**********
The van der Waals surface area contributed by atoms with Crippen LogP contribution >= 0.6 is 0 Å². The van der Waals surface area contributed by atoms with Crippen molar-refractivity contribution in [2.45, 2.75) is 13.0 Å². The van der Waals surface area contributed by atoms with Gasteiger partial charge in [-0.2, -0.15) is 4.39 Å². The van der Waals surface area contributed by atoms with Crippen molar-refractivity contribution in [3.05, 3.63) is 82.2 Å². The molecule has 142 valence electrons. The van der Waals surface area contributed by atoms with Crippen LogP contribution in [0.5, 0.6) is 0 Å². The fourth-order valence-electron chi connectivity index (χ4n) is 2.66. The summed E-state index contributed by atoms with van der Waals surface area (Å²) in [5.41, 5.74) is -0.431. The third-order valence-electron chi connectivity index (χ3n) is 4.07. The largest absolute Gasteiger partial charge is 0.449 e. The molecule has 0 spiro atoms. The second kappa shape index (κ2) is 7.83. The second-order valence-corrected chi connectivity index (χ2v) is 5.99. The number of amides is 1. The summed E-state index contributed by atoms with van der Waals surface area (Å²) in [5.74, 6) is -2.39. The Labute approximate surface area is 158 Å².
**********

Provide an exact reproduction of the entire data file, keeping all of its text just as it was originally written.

The van der Waals surface area contributed by atoms with Crippen LogP contribution >= 0.6 is 0 Å². The van der Waals surface area contributed by atoms with Crippen molar-refractivity contribution in [2.45, 2.75) is 13.0 Å². The van der Waals surface area contributed by atoms with Gasteiger partial charge in [-0.2, -0.15) is 4.39 Å². The van der Waals surface area contributed by atoms with Crippen molar-refractivity contribution in [3.05, 3.63) is 82.2 Å². The molecule has 142 valence electrons. The van der Waals surface area contributed by atoms with Crippen LogP contribution in [0.5, 0.6) is 0 Å². The fourth-order valence-electron chi connectivity index (χ4n) is 2.66. The summed E-state index contributed by atoms with van der Waals surface area (Å²) in [5.41, 5.74) is -0.431. The third-order valence-electron chi connectivity index (χ3n) is 4.07. The largest absolute Gasteiger partial charge is 0.449 e. The molecule has 0 spiro atoms. The second kappa shape index (κ2) is 7.83. The second-order valence-corrected chi connectivity index (χ2v) is 5.99. The number of amides is 1. The summed E-state index contributed by atoms with van der Waals surface area (Å²) in [5.74, 6) is -2.39. The Labute approximate surface area is 158 Å².